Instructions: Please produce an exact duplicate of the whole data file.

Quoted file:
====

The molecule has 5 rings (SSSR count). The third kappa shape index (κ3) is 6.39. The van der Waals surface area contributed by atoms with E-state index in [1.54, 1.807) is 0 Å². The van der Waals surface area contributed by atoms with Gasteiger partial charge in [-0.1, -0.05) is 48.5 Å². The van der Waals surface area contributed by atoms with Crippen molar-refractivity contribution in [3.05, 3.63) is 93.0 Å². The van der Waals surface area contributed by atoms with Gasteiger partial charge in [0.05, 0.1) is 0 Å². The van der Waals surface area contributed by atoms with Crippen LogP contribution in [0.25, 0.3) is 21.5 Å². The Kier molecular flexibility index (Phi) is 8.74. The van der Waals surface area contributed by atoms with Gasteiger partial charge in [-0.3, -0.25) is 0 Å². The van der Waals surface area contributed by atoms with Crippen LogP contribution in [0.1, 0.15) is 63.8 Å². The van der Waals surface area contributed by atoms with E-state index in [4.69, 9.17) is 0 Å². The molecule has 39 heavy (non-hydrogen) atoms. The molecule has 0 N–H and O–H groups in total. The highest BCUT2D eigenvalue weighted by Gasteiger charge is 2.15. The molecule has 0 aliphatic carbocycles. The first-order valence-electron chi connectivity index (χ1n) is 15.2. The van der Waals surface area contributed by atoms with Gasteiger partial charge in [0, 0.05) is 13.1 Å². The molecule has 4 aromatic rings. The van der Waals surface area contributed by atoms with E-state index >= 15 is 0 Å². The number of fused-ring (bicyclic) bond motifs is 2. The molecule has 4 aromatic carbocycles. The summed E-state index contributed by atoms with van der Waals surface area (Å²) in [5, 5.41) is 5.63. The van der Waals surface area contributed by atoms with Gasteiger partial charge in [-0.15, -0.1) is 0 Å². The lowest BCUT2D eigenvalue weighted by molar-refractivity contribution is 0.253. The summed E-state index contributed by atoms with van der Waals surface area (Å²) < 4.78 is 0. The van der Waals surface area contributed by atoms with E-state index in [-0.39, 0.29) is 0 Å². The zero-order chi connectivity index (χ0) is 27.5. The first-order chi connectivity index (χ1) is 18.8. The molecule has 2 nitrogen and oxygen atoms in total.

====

The molecule has 5 rings (SSSR count). The third kappa shape index (κ3) is 6.39. The van der Waals surface area contributed by atoms with E-state index in [1.54, 1.807) is 0 Å². The van der Waals surface area contributed by atoms with Gasteiger partial charge in [-0.1, -0.05) is 48.5 Å². The van der Waals surface area contributed by atoms with Crippen molar-refractivity contribution in [3.05, 3.63) is 93.0 Å². The van der Waals surface area contributed by atoms with Gasteiger partial charge in [0.05, 0.1) is 0 Å². The van der Waals surface area contributed by atoms with Crippen LogP contribution in [0.25, 0.3) is 21.5 Å². The Kier molecular flexibility index (Phi) is 8.74. The van der Waals surface area contributed by atoms with Gasteiger partial charge in [-0.3, -0.25) is 0 Å². The van der Waals surface area contributed by atoms with Crippen LogP contribution in [0.1, 0.15) is 63.8 Å². The van der Waals surface area contributed by atoms with E-state index in [4.69, 9.17) is 0 Å². The molecule has 39 heavy (non-hydrogen) atoms. The molecule has 0 N–H and O–H groups in total. The highest BCUT2D eigenvalue weighted by Gasteiger charge is 2.15. The molecule has 0 aliphatic carbocycles. The first-order valence-electron chi connectivity index (χ1n) is 15.2. The van der Waals surface area contributed by atoms with Gasteiger partial charge in [0, 0.05) is 13.1 Å². The molecule has 4 aromatic rings. The van der Waals surface area contributed by atoms with E-state index >= 15 is 0 Å². The number of fused-ring (bicyclic) bond motifs is 2. The molecule has 4 aromatic carbocycles. The summed E-state index contributed by atoms with van der Waals surface area (Å²) in [5, 5.41) is 5.63. The van der Waals surface area contributed by atoms with Gasteiger partial charge in [-0.15, -0.1) is 0 Å². The lowest BCUT2D eigenvalue weighted by molar-refractivity contribution is 0.253. The summed E-state index contributed by atoms with van der Waals surface area (Å²) < 4.78 is 0. The van der Waals surface area contributed by atoms with E-state index in [-0.39, 0.29) is 0 Å². The zero-order chi connectivity index (χ0) is 27.5. The first-order chi connectivity index (χ1) is 18.8. The molecule has 2 nitrogen and oxygen atoms in total.